journey

Sweet Suprise

20140714_095551

To say that a five year old can be impatient is an understatement. For them, the air is still electrified with constant discoveries assailing their senses in the best of ways. They are Magellan, Marco Polo. And the world awaits. How could they stand still? Why should they?

We adults, on the other hand, have spent several decades in conditioning. Our eyes closing to the wonders around us, and we would-be visionaries grew up to have mortgages and car payments, too many to-dos, toilets to be scrubbed and schedules to keep. We barely have time for sleep, let alone for dreaming. Really dreaming.

A few months ago, my little family and I were standing in line on a soccer field, waiting for my son to have his picture taken. The adults, myself included, were standing and staring, reining in the occasional stray child. The nonconformist rebels.

My son and his little friend were trying so hard to be still. “But Mommy, my body is telling my brain that it just can’t stay still much longer!”

Then, it happened. Her words came out of my mouth, unbidden. My mother telling my son and his friend to sit and look for a four-leafed clover. As she had told me to do countless times in a life long past.

Their bodies were still, for the most part, and their wills were occupied.

The little patch of clover at our feet that I don’t really remember seeing in the first place, was dotted with miscreant dandelions. Pretty patches of yellow in a sweet patch of green. They looked and looked, but never found a four-leaf. But during his search, my son occasionally picked a dandelion or two, and a couple of fragrant clover blossoms, and gave them to me.

“Mommy, I picked these just for you! Will you keep them forever?” Blue eyes hopeful.

“Yes, of course I’ll keep them forever.” A hug and a kiss, and a mother’s hand brushing against his freckled cheek.

I hold onto them for a while, then tuck them into the little side pocket of my purse.

Today, I was looking for something. A boring, grown-up something that I knew was in there somewhere.

Frustrated, I take everything out. Wadded up napkins, receipts, a pen, more receipts and some loose change.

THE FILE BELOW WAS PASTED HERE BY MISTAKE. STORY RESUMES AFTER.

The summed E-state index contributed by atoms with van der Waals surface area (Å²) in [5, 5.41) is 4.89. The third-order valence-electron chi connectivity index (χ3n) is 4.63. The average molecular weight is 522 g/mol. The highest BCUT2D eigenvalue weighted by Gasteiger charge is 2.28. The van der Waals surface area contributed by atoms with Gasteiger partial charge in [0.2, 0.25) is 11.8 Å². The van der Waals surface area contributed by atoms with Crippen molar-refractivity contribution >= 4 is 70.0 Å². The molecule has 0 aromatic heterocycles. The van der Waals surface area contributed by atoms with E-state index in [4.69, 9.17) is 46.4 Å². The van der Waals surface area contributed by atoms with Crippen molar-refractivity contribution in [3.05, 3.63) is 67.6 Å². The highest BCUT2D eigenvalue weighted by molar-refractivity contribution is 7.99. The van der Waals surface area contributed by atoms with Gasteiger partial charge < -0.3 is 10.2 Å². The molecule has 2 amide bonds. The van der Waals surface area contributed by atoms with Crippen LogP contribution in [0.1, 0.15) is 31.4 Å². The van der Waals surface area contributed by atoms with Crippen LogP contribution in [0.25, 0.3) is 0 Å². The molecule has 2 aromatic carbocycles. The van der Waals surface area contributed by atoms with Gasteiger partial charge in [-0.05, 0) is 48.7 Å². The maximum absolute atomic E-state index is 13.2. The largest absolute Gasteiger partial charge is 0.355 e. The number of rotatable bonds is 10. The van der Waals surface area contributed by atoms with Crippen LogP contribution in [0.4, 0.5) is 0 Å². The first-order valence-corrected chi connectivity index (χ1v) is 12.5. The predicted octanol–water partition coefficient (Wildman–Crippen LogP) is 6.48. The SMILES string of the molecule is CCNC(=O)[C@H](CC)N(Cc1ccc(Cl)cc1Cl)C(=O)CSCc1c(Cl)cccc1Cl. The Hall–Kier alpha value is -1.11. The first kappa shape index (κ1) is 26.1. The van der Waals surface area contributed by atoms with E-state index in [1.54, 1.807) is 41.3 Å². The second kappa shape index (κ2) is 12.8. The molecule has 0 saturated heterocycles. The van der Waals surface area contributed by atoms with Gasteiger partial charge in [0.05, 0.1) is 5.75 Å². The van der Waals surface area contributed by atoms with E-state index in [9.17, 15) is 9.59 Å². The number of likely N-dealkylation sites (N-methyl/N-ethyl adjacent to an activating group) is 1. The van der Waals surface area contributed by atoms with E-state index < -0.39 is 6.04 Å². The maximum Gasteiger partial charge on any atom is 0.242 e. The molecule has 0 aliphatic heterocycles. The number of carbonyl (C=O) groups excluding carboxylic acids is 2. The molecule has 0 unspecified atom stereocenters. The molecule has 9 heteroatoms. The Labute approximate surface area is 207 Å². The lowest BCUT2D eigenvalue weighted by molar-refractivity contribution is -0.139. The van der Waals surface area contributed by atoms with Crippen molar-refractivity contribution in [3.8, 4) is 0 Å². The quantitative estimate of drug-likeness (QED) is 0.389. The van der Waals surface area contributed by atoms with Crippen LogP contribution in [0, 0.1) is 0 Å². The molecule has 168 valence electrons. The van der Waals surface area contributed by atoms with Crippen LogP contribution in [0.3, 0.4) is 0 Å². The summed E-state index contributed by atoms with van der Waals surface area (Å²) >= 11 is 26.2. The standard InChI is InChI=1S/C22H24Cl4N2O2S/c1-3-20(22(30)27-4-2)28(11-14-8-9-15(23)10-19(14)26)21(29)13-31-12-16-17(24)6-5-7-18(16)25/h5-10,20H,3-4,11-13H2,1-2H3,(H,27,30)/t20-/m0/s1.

My fingers scrape the bottom seam, and there’s something not a penny, or a Tide stain stick. Something soft and delicate, dry and crumply.

I draw it out. My little wilted waiting bouquet.

It had survived months in the crucible of my life on the go. Pounded down, smothered, by bills and checks and keys and my cell phone. Day. After. Day.

Still, they have color, and fragrance, and shape. Identity.

We were all Magellan once. I think we all are still. Where are you keeping your dreams? Your mind’s occupations? Are they dormant, glazed over by an “I want coffee,” “when will this day be over,” or an “I’m so tired?”

Go. Outside. Breathe Deep. Look for the four-leaves in your life. Look up. Look down. Search. If you don’t find one, it’s okay. You’ll find something else. Just keep your heart open.

Advertisements

My weight loss journey, May 16, 2014

Image

So, this is me, like 100 pounds ago. I was a size 4 or 6 in this picture. Cute, huh? πŸ™‚ At that time, I sure didn’t think I was cute. My then husband and I were about to file for divorce. He was leaving me for his girlfriend who, in his words, wasn’t as nice as me, but was more attractive. Girls, can I just say right now that we are all beautiful in God’s eyes? It took me years…no, DECADES to really start to understand that thing that I’d heard over and over again through the years. That I am God’s precious daughter, and that He loves me. He knows my heart and created me from the inside out, so he knows the sacred secrets of my innermost being, and sees that they are lovely.

He thinks you’re lovely, too πŸ™‚

This summer, I go into the season the thinnest I’ve been in 3 or 4 years. Now, that’s not necessarily saying much as I’ve gained and lost the same 10 pounds for the last 3 or 4 years, but I’ve finally crossed the threshold and am on my way down again.

The last week or so, I’ve experience something new that I’ve been wanting to share with you. It’s peace. I don’t feel driven to lose 50 pounds in a month, or 100 pounds in 3 months. I feel a new peace with my journey that I can’t quite explain, but I know where it comes from – that same place that brings us all peace that we can’t fathom – our Father’s heart. It was always there, waiting for me and, for some inexplicable reason, I find myself with open arms, accepting it.

If you’re somewhere on a journey, whether for weight loss or forgiveness, healing or a fresh start, I encourage you to open your heart. Open it to the world around you – to the friends and family who love you, and the God who adores you. You’re not alone. You are worthy. You are enough, and you are lovely.